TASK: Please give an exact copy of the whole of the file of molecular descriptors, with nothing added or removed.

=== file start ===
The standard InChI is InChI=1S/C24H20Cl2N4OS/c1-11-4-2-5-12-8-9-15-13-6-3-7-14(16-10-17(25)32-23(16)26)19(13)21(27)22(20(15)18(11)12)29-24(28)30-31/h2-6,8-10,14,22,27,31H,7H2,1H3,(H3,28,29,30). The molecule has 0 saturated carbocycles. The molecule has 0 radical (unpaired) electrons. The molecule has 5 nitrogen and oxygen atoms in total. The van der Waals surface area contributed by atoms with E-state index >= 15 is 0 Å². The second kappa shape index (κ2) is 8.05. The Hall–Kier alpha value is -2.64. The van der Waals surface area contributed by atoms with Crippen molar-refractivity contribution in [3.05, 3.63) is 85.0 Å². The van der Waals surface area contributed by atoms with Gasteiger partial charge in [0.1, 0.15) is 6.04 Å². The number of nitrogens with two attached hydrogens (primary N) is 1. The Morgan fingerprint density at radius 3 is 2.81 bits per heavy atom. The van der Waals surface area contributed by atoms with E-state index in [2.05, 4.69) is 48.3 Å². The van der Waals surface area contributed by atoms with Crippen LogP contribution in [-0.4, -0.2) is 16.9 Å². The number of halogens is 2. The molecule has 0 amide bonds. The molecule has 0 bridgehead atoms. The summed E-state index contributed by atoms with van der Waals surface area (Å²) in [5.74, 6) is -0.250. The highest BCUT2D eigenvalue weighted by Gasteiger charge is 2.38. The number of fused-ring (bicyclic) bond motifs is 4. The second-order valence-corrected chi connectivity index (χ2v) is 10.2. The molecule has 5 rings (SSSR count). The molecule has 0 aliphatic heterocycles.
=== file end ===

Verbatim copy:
The standard InChI is InChI=1S/C24H20Cl2N4OS/c1-11-4-2-5-12-8-9-15-13-6-3-7-14(16-10-17(25)32-23(16)26)19(13)21(27)22(20(15)18(11)12)29-24(28)30-31/h2-6,8-10,14,22,27,31H,7H2,1H3,(H3,28,29,30). The molecule has 0 saturated carbocycles. The molecule has 0 radical (unpaired) electrons. The molecule has 5 nitrogen and oxygen atoms in total. The van der Waals surface area contributed by atoms with E-state index >= 15 is 0 Å². The second kappa shape index (κ2) is 8.05. The Hall–Kier alpha value is -2.64. The van der Waals surface area contributed by atoms with Crippen molar-refractivity contribution in [3.05, 3.63) is 85.0 Å². The van der Waals surface area contributed by atoms with Gasteiger partial charge in [0.1, 0.15) is 6.04 Å². The number of nitrogens with two attached hydrogens (primary N) is 1. The Morgan fingerprint density at radius 3 is 2.81 bits per heavy atom. The van der Waals surface area contributed by atoms with E-state index in [2.05, 4.69) is 48.3 Å². The van der Waals surface area contributed by atoms with Crippen LogP contribution in [-0.4, -0.2) is 16.9 Å². The number of halogens is 2. The molecule has 0 amide bonds. The molecule has 0 bridgehead atoms. The summed E-state index contributed by atoms with van der Waals surface area (Å²) in [5.74, 6) is -0.250. The highest BCUT2D eigenvalue weighted by Gasteiger charge is 2.38. The number of fused-ring (bicyclic) bond motifs is 4. The second-order valence-corrected chi connectivity index (χ2v) is 10.2. The molecule has 5 rings (SSSR count). The molecule has 0 aliphatic heterocycles.